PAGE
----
As Manitoba copes with new cases of H1N1, doctors are telling the public to be prepared for more flu across Canada, particularly this fall. The message comes as the federal government yesterday announced $10.8-million for pandemic research over the next three years and the World Health Organization called a meeting of its top scientists.
“The initial thoughts of a month ago – maybe this is a flash in the pan – well, it’s not a flash in the pan, it’s clearly continuing to spread,” said Michael Gardam, director of infectious diseases prevention and control for the Ontario Agency for Health Protection and Promotion. Since not all sick patients are being tested for H1N1, Dr. Gardam said the numbers of those infected are actually higher. There were 1,795 laboratory-confirmed cases of the H1N1 flu virus reported in nine provinces and three territories as of Wednesday, including three deaths. Since Wednesday, 320 new cases have been reported, about half in Ontario. Worldwide, the virus has spread to 70 countries, where it has infected 21,940 people and killed 125.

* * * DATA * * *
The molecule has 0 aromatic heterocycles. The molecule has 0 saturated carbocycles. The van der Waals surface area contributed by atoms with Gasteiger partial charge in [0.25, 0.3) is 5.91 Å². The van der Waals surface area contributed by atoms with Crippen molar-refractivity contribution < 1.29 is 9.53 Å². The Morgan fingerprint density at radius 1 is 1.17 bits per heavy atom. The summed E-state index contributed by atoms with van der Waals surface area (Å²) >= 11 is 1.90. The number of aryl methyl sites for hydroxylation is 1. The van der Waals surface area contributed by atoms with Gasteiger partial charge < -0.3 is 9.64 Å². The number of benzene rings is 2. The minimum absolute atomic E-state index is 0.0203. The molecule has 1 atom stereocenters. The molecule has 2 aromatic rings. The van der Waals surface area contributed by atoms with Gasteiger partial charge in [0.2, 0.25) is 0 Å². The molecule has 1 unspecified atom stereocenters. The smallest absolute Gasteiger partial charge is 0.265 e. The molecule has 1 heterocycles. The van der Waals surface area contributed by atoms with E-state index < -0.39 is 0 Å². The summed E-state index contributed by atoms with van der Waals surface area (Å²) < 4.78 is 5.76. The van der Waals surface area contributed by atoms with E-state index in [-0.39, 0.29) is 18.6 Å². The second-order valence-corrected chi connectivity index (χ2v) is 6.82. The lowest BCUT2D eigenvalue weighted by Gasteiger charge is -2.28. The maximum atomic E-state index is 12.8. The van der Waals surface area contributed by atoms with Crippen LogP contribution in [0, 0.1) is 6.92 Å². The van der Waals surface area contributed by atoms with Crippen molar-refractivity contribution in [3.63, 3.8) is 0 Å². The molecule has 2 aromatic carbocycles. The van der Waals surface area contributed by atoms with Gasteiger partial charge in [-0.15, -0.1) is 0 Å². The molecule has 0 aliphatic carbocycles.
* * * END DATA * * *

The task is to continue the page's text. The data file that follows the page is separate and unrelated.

In Manitoba, two cases of H1N1 have been confirmed in St. Theresa Point and another 21 people are in hospital suffering from flu-like symptoms. Governments have sent doctors and nurses to the remote community, 500 kilometres northeast of Winnipeg. Continued:
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(Note: This is a first hand account posted on a blog.)
CDC Weekly Seasonal Influenza Data
Week 21, ending May 30, 2009